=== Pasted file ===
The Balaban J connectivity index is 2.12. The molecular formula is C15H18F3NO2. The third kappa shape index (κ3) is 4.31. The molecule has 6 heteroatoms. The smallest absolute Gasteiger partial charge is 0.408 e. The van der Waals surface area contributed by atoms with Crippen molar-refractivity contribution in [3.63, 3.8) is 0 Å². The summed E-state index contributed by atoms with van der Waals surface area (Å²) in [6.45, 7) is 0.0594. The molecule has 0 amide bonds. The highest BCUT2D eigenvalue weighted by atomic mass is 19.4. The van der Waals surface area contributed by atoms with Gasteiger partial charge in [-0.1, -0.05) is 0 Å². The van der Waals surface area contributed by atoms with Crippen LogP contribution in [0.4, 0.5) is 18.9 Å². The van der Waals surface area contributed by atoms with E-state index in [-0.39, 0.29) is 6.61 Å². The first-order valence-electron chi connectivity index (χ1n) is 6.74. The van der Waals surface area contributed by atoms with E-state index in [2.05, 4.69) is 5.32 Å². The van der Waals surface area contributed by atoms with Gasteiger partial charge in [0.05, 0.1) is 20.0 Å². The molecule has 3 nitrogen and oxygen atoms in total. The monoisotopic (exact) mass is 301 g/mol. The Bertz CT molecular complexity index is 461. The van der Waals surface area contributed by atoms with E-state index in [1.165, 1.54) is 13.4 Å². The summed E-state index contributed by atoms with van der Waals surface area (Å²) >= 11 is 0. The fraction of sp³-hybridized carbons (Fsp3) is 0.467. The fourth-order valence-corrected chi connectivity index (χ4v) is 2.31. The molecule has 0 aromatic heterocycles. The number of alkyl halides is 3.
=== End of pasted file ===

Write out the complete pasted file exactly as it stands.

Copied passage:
The Balaban J connectivity index is 2.12. The molecular formula is C15H18F3NO2. The third kappa shape index (κ3) is 4.31. The molecule has 6 heteroatoms. The smallest absolute Gasteiger partial charge is 0.408 e. The van der Waals surface area contributed by atoms with Crippen molar-refractivity contribution in [3.63, 3.8) is 0 Å². The summed E-state index contributed by atoms with van der Waals surface area (Å²) in [6.45, 7) is 0.0594. The molecule has 0 amide bonds. The highest BCUT2D eigenvalue weighted by atomic mass is 19.4. The van der Waals surface area contributed by atoms with Gasteiger partial charge in [-0.1, -0.05) is 0 Å². The van der Waals surface area contributed by atoms with Crippen LogP contribution in [0.4, 0.5) is 18.9 Å². The van der Waals surface area contributed by atoms with E-state index in [-0.39, 0.29) is 6.61 Å². The first-order valence-electron chi connectivity index (χ1n) is 6.74. The van der Waals surface area contributed by atoms with E-state index in [2.05, 4.69) is 5.32 Å². The van der Waals surface area contributed by atoms with Gasteiger partial charge in [0.05, 0.1) is 20.0 Å². The molecule has 3 nitrogen and oxygen atoms in total. The monoisotopic (exact) mass is 301 g/mol. The Bertz CT molecular complexity index is 461. The van der Waals surface area contributed by atoms with E-state index in [1.165, 1.54) is 13.4 Å². The summed E-state index contributed by atoms with van der Waals surface area (Å²) >= 11 is 0. The fraction of sp³-hybridized carbons (Fsp3) is 0.467. The fourth-order valence-corrected chi connectivity index (χ4v) is 2.31. The molecule has 0 aromatic heterocycles. The number of alkyl halides is 3.